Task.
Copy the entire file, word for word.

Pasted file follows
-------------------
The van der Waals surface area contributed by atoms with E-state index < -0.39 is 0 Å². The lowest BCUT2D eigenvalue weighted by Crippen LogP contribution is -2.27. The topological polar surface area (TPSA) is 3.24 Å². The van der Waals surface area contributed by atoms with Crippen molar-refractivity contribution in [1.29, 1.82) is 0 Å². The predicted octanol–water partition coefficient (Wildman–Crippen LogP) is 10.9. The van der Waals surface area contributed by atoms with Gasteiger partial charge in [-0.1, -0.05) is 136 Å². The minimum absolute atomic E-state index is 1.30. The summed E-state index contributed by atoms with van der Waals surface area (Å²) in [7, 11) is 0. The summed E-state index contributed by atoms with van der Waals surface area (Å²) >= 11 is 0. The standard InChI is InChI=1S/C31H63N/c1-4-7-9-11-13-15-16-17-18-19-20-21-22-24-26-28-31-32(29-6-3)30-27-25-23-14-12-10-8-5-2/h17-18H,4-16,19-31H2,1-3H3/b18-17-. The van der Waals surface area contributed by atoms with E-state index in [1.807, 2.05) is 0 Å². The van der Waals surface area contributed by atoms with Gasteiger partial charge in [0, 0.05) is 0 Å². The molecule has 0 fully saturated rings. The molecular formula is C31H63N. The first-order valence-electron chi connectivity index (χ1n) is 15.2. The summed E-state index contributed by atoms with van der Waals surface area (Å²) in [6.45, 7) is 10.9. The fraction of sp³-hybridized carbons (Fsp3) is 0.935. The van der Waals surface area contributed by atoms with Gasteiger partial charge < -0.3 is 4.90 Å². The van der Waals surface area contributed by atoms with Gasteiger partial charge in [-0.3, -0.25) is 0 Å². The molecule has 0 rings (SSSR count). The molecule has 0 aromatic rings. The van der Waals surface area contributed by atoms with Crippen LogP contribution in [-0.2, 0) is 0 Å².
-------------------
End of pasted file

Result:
The van der Waals surface area contributed by atoms with E-state index < -0.39 is 0 Å². The lowest BCUT2D eigenvalue weighted by Crippen LogP contribution is -2.27. The topological polar surface area (TPSA) is 3.24 Å². The van der Waals surface area contributed by atoms with Crippen molar-refractivity contribution in [1.29, 1.82) is 0 Å². The predicted octanol–water partition coefficient (Wildman–Crippen LogP) is 10.9. The van der Waals surface area contributed by atoms with Gasteiger partial charge in [-0.1, -0.05) is 136 Å². The minimum absolute atomic E-state index is 1.30. The summed E-state index contributed by atoms with van der Waals surface area (Å²) in [7, 11) is 0. The summed E-state index contributed by atoms with van der Waals surface area (Å²) >= 11 is 0. The standard InChI is InChI=1S/C31H63N/c1-4-7-9-11-13-15-16-17-18-19-20-21-22-24-26-28-31-32(29-6-3)30-27-25-23-14-12-10-8-5-2/h17-18H,4-16,19-31H2,1-3H3/b18-17-. The van der Waals surface area contributed by atoms with E-state index in [1.807, 2.05) is 0 Å². The van der Waals surface area contributed by atoms with Gasteiger partial charge in [0, 0.05) is 0 Å². The molecule has 0 fully saturated rings. The molecular formula is C31H63N. The first-order valence-electron chi connectivity index (χ1n) is 15.2. The summed E-state index contributed by atoms with van der Waals surface area (Å²) in [6.45, 7) is 10.9. The fraction of sp³-hybridized carbons (Fsp3) is 0.935. The van der Waals surface area contributed by atoms with Gasteiger partial charge < -0.3 is 4.90 Å². The van der Waals surface area contributed by atoms with Gasteiger partial charge in [-0.3, -0.25) is 0 Å². The molecule has 0 rings (SSSR count). The molecule has 0 aromatic rings. The van der Waals surface area contributed by atoms with Crippen LogP contribution in [-0.2, 0) is 0 Å².